Assistant Professor of Environmental and Occupational Health, University of Pittsburgh
Maintenance of the genome is critical for the survival and health of an organism. Genomic mutations and alterations promote cancer, and the incidence of cancer increases exponentially with age. The Opresko lab is investigating the mechanisms of genomic instability associated with aging and diseases related to aging. Telomeres are a region of the genome that profoundly influences life span, human disease and genome integrity. Human telomeres are protein-DNA structures that preserve chromosome ends and limit the replicative potential of somatic cells. Increased loss of telomeric DNA and telomere dysfunction has been observed in several diseases associated with aging, in progeroid disorders, and after oxidative stress. The goals of the Opresko lab are to understand both the mechanisms of telomere loss and the cellular processes that preserve telomeric DNA. In order to visualize telomeres on human chromosomes we rely on fluorescent in situ hybridization techniques in which the telomeres are stained with a complementary peptide nucleic acid (PNA) probe. We are using complementary cellular biology and biochemical techniques to investigate the consequences of DNA damage on telomere structure and integrity, and the actions of proteins that protect and repair the telomeres. Currently, we are elucidating roles for the DNA repair protein WRN in preserving telomeres. Defects in the WRN protein causes the premature aging disorder Werner syndrome and accelerated loss of telomeric DNA. Given the critical role of telomeres in aging and cancer, understanding mechanisms of telomere loss and preservation should aid in the design of intervention therapies that prevent or delay the onset of aging-related diseases and cancer.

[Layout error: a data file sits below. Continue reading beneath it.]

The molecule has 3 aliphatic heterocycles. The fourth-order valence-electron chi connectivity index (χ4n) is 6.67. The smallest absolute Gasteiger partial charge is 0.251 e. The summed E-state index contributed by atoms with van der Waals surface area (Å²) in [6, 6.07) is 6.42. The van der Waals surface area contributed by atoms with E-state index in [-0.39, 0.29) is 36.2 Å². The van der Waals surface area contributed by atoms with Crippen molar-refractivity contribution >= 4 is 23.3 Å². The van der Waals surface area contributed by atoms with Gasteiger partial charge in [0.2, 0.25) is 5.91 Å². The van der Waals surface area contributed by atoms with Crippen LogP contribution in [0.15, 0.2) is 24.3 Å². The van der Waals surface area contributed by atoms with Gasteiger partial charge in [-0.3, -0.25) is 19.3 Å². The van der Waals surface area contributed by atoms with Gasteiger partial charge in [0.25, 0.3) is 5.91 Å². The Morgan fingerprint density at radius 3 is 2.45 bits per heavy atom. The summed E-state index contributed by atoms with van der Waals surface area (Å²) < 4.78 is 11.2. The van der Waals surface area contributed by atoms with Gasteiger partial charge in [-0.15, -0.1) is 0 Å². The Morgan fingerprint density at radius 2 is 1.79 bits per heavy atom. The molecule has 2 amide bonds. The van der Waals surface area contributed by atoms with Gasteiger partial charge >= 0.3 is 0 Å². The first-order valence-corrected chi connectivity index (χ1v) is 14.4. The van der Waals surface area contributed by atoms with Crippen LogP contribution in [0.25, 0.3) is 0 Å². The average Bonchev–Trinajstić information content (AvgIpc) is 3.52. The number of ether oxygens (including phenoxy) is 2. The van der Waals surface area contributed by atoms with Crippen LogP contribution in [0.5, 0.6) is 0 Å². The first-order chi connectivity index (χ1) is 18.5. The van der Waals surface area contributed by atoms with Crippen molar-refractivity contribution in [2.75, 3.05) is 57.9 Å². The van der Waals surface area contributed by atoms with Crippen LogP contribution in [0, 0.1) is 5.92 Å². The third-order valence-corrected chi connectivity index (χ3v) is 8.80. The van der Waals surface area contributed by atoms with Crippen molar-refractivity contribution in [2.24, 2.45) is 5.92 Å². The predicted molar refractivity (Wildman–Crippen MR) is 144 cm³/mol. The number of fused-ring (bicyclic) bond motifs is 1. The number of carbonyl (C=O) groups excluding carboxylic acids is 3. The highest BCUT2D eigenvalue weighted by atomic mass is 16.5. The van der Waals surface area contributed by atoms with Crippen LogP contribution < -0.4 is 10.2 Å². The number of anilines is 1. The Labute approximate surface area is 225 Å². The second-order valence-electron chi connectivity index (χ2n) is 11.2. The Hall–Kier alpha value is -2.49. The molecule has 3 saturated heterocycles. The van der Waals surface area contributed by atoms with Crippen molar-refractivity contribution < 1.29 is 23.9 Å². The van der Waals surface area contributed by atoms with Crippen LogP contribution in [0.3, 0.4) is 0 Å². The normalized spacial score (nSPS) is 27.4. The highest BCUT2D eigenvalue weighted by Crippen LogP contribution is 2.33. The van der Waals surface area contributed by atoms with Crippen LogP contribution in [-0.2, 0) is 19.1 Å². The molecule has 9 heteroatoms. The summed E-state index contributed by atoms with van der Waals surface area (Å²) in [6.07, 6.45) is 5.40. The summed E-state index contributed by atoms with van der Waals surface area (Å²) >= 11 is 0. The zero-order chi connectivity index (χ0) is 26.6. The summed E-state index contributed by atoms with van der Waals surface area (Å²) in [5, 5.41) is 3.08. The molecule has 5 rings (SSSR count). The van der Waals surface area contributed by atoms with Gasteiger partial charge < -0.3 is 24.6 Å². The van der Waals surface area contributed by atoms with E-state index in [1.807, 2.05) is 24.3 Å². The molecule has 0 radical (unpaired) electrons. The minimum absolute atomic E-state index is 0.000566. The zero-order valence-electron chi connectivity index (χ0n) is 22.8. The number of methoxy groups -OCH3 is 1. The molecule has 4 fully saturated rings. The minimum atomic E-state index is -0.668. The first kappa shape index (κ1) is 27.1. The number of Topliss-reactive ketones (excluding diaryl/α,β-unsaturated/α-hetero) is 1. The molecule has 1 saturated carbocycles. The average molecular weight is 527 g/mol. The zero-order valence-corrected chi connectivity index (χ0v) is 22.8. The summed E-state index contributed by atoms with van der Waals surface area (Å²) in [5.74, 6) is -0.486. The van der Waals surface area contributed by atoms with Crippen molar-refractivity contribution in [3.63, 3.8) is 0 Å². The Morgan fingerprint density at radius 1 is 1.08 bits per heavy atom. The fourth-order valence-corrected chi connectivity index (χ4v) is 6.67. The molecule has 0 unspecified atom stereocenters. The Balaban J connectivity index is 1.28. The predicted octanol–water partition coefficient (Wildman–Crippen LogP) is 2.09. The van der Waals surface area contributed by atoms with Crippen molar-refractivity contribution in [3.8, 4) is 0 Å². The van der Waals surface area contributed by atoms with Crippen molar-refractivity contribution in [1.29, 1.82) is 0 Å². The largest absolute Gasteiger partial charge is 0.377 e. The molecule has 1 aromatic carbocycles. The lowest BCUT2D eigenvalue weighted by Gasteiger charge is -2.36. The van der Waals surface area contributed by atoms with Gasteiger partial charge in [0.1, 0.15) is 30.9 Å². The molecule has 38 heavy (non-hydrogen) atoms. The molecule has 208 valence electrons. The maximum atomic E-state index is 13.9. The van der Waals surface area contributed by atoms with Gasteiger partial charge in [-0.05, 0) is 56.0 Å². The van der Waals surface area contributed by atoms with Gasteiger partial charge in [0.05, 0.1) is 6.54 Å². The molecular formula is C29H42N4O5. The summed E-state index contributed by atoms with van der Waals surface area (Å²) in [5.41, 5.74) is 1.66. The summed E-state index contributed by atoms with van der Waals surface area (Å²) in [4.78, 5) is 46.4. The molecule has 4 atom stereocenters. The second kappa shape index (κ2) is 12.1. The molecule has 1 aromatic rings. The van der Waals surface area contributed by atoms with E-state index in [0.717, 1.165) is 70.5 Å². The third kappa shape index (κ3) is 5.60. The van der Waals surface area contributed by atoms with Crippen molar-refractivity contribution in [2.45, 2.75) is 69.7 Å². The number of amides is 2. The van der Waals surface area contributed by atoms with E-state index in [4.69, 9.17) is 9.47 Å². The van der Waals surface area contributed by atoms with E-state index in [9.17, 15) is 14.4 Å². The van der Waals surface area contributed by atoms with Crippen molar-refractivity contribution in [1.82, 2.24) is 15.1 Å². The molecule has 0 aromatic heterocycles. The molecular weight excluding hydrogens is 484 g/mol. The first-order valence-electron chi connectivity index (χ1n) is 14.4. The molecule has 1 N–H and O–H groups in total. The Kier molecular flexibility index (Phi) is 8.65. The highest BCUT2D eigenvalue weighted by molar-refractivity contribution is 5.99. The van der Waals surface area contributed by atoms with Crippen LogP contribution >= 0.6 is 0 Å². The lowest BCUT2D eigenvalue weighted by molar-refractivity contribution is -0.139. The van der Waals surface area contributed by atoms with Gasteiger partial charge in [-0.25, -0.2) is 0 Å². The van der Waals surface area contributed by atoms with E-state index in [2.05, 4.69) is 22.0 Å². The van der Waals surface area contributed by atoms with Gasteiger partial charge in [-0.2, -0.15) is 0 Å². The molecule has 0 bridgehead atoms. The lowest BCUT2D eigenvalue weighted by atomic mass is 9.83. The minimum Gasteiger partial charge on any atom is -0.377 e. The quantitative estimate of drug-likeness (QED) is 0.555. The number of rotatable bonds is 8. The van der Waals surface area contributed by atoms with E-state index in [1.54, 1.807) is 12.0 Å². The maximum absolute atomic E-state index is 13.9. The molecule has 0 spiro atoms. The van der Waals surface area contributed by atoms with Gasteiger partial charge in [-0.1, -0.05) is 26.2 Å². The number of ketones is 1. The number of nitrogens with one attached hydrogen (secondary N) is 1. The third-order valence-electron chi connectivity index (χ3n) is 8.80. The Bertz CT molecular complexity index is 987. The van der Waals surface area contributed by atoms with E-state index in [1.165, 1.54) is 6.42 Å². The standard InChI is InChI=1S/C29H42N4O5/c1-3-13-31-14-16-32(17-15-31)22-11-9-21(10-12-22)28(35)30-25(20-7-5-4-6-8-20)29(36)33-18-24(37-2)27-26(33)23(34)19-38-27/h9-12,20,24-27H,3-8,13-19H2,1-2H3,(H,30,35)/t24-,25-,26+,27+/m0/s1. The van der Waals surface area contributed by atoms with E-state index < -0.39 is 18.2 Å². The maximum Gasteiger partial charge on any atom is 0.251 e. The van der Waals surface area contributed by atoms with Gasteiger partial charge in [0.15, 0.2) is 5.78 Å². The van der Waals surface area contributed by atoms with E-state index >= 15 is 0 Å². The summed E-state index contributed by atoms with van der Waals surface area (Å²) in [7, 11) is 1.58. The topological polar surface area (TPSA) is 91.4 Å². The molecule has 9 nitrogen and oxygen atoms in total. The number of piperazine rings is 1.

Lab Webpage: http://www.pitt.edu/~plo4/